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Review
, 15 (2), 225-33

The Pathology of EMT in Mouse Mammary Tumorigenesis

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Review

The Pathology of EMT in Mouse Mammary Tumorigenesis

Robert Darrell Cardiff. J Mammary Gland Biol Neoplasia.

Abstract

Epithelial-mesenchymal-transition (EMT) tumorigenesis in the mouse was first described over 100 years ago using various terms such as carcinosarcoma and without any comprehension of the underlying mechanisms. Such tumors have been considered artifacts of transplantation and of tissue culture. Recently, EMT tumors have been recognized in mammary glands of genetically engineered mice. This review provides a historical perspective leading to the current status in the context of some of the key molecular biology. The biology of mouse mammary EMT tumorigenesis is discussed with comparisons to human breast cancer.

Figures

Figure 1
Figure 1
Historical. Figure 1 depicts copies of illustrations of mammary “Spindelzollensarkom” from Apolant 1907 (a) “carcinosarcoma” from Dunn 1945 (b), mouse mammary “EMT-type” tumor with immunohistochemical stains for cytokeratin 8/18 (c) and smooth muscle actin (d) from White et al. [47] 2001 and a “triple negative” human breast cancer with undifferentiated cells that stain for vimentin (e) and cytokeratin 8/18 (f). Apolant associated his spindle cell and mixed tumors with transplantation [1]. Dunn associated her mixed tumor with tissue culture and explantation [23]. White found spontaneous EMT-type tumors with loss of the ILK1 transgene and up regulation of Snail [47]. The dual staining, triple negative phenotype in human breast cancer is not recognized as a specific subset or with a specific diagnostic term.
Figure 2
Figure 2
Spindle cell tumor. Figure 2 illustrates the expression of cytokeratin 8/18 detected by immunocytochemistry. Note that the epithelial clusters have the most intense staining pattern. Futhermore, the spindle cell population of fusiform cells with polar cytoplasm also expresses the epithelial antigen. Compare this pattern with staining patterns in Figs. 1 and 3.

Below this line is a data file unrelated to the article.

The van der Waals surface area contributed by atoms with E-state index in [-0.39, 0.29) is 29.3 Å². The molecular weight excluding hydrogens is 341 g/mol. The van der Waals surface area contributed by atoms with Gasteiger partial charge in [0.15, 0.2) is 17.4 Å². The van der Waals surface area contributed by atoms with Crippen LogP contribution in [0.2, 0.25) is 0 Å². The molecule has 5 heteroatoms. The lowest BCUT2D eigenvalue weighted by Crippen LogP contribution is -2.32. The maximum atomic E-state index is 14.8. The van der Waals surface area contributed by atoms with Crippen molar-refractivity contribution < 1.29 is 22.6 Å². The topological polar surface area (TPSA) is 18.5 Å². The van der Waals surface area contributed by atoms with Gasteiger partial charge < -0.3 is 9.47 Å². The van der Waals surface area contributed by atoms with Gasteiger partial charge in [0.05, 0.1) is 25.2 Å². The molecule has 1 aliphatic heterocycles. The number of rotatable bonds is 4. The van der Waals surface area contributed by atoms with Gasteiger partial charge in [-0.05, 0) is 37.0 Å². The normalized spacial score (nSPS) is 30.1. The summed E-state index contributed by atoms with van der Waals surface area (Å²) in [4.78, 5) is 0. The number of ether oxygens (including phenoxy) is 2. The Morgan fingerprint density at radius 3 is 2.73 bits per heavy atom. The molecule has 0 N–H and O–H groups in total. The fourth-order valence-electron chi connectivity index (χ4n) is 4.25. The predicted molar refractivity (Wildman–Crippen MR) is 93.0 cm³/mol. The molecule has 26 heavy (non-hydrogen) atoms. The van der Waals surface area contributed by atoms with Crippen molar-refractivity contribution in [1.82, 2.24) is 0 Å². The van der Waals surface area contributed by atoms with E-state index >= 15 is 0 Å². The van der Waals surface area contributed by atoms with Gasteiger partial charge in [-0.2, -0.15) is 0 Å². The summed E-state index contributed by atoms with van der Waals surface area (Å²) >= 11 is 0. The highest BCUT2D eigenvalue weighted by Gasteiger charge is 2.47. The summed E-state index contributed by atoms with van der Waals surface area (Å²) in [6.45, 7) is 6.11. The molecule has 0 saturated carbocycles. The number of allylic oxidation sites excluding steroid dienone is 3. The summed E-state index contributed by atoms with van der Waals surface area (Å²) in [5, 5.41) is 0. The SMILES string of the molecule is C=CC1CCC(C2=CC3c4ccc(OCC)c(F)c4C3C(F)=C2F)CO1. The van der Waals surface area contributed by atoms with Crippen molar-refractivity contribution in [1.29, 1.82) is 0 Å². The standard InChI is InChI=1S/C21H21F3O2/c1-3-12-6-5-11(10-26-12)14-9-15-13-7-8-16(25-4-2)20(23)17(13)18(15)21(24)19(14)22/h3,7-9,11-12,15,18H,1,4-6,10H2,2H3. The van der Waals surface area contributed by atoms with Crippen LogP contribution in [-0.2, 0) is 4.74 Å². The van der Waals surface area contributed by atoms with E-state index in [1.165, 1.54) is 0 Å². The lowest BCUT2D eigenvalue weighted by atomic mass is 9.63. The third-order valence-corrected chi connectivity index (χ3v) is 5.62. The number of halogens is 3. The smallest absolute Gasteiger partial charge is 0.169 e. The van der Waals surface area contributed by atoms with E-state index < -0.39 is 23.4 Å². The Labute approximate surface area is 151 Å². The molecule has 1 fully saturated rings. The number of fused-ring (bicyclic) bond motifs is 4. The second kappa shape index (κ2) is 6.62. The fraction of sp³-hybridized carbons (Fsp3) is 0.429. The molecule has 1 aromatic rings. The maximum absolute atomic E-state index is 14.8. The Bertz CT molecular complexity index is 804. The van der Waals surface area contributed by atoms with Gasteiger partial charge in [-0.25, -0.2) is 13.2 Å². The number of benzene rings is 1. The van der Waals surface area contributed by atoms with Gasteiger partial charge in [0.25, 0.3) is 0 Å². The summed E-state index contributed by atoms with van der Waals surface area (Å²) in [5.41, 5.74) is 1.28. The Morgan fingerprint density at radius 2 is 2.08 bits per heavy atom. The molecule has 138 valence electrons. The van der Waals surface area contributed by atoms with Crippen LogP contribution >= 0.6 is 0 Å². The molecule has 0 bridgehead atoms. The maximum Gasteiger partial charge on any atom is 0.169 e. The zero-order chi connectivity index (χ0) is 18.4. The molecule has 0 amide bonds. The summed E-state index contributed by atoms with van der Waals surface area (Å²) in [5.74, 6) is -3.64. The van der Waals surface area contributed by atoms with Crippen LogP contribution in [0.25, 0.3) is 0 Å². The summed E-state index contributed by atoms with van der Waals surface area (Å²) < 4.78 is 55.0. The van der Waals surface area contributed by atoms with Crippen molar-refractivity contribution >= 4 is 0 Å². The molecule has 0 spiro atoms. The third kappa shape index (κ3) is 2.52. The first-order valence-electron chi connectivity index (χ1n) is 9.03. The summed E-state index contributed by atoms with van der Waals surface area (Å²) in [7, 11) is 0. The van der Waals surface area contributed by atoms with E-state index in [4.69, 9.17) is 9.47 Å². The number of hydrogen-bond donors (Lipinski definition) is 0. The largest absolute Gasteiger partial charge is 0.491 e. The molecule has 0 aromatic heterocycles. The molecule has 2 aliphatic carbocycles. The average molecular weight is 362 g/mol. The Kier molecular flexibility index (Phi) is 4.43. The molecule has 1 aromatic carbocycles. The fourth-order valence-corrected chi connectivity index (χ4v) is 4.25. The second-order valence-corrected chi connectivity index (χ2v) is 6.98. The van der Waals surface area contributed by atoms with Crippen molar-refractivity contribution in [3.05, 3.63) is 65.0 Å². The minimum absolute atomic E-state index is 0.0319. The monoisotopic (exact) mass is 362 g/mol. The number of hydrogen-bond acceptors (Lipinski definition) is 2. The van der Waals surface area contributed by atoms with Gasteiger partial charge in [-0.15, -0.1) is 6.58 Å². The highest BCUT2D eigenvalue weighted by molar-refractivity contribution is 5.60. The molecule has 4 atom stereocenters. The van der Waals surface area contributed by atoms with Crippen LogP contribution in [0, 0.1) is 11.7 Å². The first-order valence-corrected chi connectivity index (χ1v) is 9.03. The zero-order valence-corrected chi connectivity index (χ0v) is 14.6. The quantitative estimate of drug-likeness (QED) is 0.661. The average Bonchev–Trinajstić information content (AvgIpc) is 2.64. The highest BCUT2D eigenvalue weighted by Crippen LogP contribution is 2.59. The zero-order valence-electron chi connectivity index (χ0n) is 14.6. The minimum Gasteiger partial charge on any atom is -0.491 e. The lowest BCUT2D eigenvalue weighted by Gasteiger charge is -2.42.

Figure 3
Figure 3
Heterogeneity. This panel illustrates some types of heterogeneity found in EMT tumorigenesis. Panels a and b show a subcutaneous EMT tumor from a Tm(p53±xHas±) female. a is stained with hematoxylin and eosin illustrating the spindle cell morphology of EMT tumors. b is stained using immunohistochemistry (IHC) for Cytokeratin 8/18 demonstrating that the spindle cells are uniformly postive of K8/18. The rectangle shown in the thumbnail overviews indicate the approximate area viewed in the high magnification. Compare this pattern with the IHC patterns in the Tg(Myc)-associated EMT tumor in panels C-F. c is stained for K8/18, d for Vimentin, e K14 and f for Smooth Muscle Actin (SMA). Different areas in the tumor have differential staining for each antigen. For example, the densest SMA stain is at the upper tip of the upper sample (f) but K14 staining is more intense around this area (e). This tumor has many tumor giant cells that are lacking in a and b. The scale bar (d) indicates 50 μm magnification of all the higher magnification images. Compare these patterns with the cover illustration that shows well-defined nests of epithelial cells in a sea of spindle cells.
Figure 4
Figure 4
Biology. This panel illustrates the expansile, pushing margin between tumor and host that generally occurs in mouse mammary tumors (a) (image captured at 4×). Compare image 4A with the typical infiltrating margin of an spindle cell EMT-type tumor (b) which infiltrates between the fat cells in the field depicted rather than pushing and compressing the host apidocytes (scale bar is 100 um). Both images depict Tg(Neu) tumors. Image 4A is a Neu-induced primary tumor. Image 4B is a recurrent tumor in a doxycycline-induced Neu host.

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